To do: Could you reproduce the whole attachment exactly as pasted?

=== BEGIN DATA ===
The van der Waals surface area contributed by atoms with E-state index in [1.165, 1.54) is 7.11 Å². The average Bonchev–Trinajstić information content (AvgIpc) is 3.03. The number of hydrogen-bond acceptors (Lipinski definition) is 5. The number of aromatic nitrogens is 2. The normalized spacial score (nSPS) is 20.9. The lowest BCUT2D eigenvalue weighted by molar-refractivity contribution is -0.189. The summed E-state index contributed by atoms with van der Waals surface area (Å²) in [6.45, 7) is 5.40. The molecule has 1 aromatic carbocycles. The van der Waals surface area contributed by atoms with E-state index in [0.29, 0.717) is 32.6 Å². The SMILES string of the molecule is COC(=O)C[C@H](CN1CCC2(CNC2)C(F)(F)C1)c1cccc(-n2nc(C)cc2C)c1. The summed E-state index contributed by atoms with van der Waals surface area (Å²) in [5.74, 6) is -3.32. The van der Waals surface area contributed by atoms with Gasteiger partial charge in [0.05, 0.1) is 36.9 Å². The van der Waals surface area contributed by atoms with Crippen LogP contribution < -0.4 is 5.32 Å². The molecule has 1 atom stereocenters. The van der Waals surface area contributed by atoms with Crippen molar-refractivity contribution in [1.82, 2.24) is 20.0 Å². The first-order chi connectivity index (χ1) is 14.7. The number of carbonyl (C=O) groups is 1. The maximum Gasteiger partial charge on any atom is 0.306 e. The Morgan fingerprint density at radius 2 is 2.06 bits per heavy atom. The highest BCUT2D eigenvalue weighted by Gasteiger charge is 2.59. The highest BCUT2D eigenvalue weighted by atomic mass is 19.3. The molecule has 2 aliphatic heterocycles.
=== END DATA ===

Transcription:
The van der Waals surface area contributed by atoms with E-state index in [1.165, 1.54) is 7.11 Å². The average Bonchev–Trinajstić information content (AvgIpc) is 3.03. The number of hydrogen-bond acceptors (Lipinski definition) is 5. The number of aromatic nitrogens is 2. The normalized spacial score (nSPS) is 20.9. The lowest BCUT2D eigenvalue weighted by molar-refractivity contribution is -0.189. The summed E-state index contributed by atoms with van der Waals surface area (Å²) in [6.45, 7) is 5.40. The molecule has 1 aromatic carbocycles. The van der Waals surface area contributed by atoms with E-state index in [0.29, 0.717) is 32.6 Å². The SMILES string of the molecule is COC(=O)C[C@H](CN1CCC2(CNC2)C(F)(F)C1)c1cccc(-n2nc(C)cc2C)c1. The summed E-state index contributed by atoms with van der Waals surface area (Å²) in [5.74, 6) is -3.32. The van der Waals surface area contributed by atoms with Gasteiger partial charge in [0.05, 0.1) is 36.9 Å². The van der Waals surface area contributed by atoms with Crippen LogP contribution < -0.4 is 5.32 Å². The molecule has 1 atom stereocenters. The van der Waals surface area contributed by atoms with Crippen molar-refractivity contribution in [1.82, 2.24) is 20.0 Å². The first-order chi connectivity index (χ1) is 14.7. The number of carbonyl (C=O) groups is 1. The maximum Gasteiger partial charge on any atom is 0.306 e. The Morgan fingerprint density at radius 2 is 2.06 bits per heavy atom. The highest BCUT2D eigenvalue weighted by Gasteiger charge is 2.59. The highest BCUT2D eigenvalue weighted by atomic mass is 19.3. The molecule has 2 aliphatic heterocycles.